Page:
Supervisor Ron Hough asked if Safe Haven has clients from the township and, if so, how many. Chant said there are township residents who are clients but said privacy agreements prevented her from specifying the number.

Resident Jane Neufeld pointed out that Safe Haven payroll expenses ($224,919) make up more than half the upcoming budget and was told it covers the many hours put in by advocates, who are paid hourly for their work. “That’s very typical of agencies like ours,” Taylor said.

Safe Haven also pays, a mortgage on its building. O’Hare said owning the building will increase equity over time for borrowing money as needed. “We’re looking to strengthen the agency and grow is,” he said.

“We’re very excited about the work Tamara and her staff has done,” Taylor said. “They’ve done an outstanding job of outreach, so much more than the former staff.”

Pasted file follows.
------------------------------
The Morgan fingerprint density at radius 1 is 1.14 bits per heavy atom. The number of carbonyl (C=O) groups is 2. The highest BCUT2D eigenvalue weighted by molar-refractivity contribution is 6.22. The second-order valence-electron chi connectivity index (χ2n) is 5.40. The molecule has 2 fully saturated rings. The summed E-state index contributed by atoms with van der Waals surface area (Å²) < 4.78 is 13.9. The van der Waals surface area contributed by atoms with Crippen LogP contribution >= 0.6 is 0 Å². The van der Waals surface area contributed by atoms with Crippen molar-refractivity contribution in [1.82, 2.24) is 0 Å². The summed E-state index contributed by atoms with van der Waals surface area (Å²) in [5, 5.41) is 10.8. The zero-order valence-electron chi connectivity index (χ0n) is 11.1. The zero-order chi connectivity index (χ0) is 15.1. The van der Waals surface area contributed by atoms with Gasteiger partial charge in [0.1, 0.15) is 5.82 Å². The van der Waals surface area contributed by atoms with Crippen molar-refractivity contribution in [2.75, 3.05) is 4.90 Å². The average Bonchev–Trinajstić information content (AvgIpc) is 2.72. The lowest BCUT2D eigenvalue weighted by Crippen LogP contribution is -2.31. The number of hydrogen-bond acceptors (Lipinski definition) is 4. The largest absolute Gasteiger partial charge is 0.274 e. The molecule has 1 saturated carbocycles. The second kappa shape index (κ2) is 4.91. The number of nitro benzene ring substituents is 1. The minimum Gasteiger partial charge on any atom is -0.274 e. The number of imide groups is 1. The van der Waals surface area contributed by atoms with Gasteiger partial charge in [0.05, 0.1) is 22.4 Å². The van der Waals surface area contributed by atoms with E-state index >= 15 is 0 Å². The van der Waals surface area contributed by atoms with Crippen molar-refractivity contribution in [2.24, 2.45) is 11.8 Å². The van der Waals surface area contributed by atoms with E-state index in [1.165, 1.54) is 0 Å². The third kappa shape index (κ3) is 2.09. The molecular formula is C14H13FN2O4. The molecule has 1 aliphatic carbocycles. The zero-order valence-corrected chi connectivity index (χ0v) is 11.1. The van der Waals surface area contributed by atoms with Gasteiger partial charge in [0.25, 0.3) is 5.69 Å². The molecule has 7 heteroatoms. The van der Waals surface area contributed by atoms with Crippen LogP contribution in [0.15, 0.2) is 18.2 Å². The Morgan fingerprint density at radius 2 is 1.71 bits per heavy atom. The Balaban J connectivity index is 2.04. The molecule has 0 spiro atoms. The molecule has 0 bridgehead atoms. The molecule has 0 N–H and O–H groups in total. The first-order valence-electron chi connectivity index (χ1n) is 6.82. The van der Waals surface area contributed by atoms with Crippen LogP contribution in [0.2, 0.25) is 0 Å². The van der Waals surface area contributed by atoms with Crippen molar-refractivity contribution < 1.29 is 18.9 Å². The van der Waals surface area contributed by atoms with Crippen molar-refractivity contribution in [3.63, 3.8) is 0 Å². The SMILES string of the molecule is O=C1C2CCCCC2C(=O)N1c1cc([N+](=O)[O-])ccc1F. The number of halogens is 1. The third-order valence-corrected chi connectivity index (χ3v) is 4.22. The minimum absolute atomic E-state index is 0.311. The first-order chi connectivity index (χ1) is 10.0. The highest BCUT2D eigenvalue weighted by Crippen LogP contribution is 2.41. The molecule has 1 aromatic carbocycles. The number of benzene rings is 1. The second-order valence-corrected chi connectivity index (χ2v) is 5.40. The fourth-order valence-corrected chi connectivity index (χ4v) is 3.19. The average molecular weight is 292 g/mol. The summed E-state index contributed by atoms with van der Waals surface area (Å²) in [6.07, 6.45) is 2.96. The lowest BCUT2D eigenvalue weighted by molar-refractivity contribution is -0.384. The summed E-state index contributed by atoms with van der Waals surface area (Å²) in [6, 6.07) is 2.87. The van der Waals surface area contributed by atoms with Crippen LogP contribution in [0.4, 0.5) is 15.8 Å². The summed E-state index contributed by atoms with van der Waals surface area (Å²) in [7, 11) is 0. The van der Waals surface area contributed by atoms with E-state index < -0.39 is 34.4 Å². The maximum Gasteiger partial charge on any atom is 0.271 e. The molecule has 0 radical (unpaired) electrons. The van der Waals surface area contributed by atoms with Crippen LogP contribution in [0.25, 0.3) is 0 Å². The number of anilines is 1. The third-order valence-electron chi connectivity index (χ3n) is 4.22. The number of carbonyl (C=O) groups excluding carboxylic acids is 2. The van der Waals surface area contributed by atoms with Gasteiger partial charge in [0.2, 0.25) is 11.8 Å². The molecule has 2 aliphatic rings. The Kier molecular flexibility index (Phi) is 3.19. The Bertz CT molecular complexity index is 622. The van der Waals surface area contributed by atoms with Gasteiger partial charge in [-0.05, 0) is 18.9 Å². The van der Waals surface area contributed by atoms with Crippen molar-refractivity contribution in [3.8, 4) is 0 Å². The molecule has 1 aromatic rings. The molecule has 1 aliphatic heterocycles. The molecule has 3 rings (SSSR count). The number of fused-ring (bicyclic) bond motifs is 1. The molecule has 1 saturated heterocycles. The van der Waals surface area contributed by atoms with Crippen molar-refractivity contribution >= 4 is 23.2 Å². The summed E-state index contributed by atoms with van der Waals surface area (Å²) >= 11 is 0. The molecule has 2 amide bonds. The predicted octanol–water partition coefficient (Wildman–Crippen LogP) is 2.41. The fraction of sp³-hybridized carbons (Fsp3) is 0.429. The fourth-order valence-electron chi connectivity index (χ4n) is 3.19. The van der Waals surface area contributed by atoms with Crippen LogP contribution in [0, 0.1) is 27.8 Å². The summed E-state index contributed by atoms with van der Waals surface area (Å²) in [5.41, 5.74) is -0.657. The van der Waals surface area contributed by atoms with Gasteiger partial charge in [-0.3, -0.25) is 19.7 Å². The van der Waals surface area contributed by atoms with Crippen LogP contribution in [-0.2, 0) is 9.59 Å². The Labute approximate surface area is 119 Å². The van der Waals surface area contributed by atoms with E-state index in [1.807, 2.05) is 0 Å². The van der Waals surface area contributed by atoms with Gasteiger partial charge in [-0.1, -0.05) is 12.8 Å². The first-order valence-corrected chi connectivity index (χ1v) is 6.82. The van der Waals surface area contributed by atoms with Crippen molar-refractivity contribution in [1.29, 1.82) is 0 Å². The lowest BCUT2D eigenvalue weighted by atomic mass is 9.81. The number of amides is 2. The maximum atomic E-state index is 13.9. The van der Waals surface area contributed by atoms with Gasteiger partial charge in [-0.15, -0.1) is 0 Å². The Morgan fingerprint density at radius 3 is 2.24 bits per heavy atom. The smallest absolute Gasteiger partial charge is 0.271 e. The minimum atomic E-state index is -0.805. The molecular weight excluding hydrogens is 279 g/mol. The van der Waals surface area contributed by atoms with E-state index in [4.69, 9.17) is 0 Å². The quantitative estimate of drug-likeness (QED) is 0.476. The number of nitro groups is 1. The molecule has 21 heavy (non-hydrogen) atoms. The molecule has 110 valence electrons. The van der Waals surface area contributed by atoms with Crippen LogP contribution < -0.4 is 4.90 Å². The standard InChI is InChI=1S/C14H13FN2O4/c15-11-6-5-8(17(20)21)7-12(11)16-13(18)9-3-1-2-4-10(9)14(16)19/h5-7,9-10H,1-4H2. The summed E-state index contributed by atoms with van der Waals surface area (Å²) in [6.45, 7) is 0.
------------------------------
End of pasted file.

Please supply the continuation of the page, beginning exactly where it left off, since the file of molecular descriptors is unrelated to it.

Safe Haven had a Colorfest at Akenac Park on Saturday.


During the regularly scheduled meeting, the board approved $648 for a managed support/security plan with plug-in/modular updates for the township website with the Niki Jones Agency that manages the website. It came after owner Niki Jones gave a detailed explanation during the workshop before the meeting showing the need for the update to prevent possible Malware viruses from hackers while the township loads updates to the website.

The board approved $93,600.15 for Waycorp, Inc. of Waymart to repave Chestnut Ridge Road and line stripe a number of roads in the township.

The Township also is executing an agreement for the Gravity Rail at Akenac Park playground with Miracle Recreation Equipment Company.

The agreement calls for replacing the wheels above the seat that youngsters ride on the rail. They’ll be replaced by the end of July. The agreement covers the next five years as needed. Children often have been unable to ride the rail on seats with the momentum from their weight, as advertised, and another person would have to push them along. If the product enhancement kit does not correct the problem over the next year, Miracle agreed to remove the gravity rails for free and refund the township $14,940.

“I think the company realized they made a mistake,” said township Solicitor Thomas Farley after a lengthy discussion with the company led to the agreement.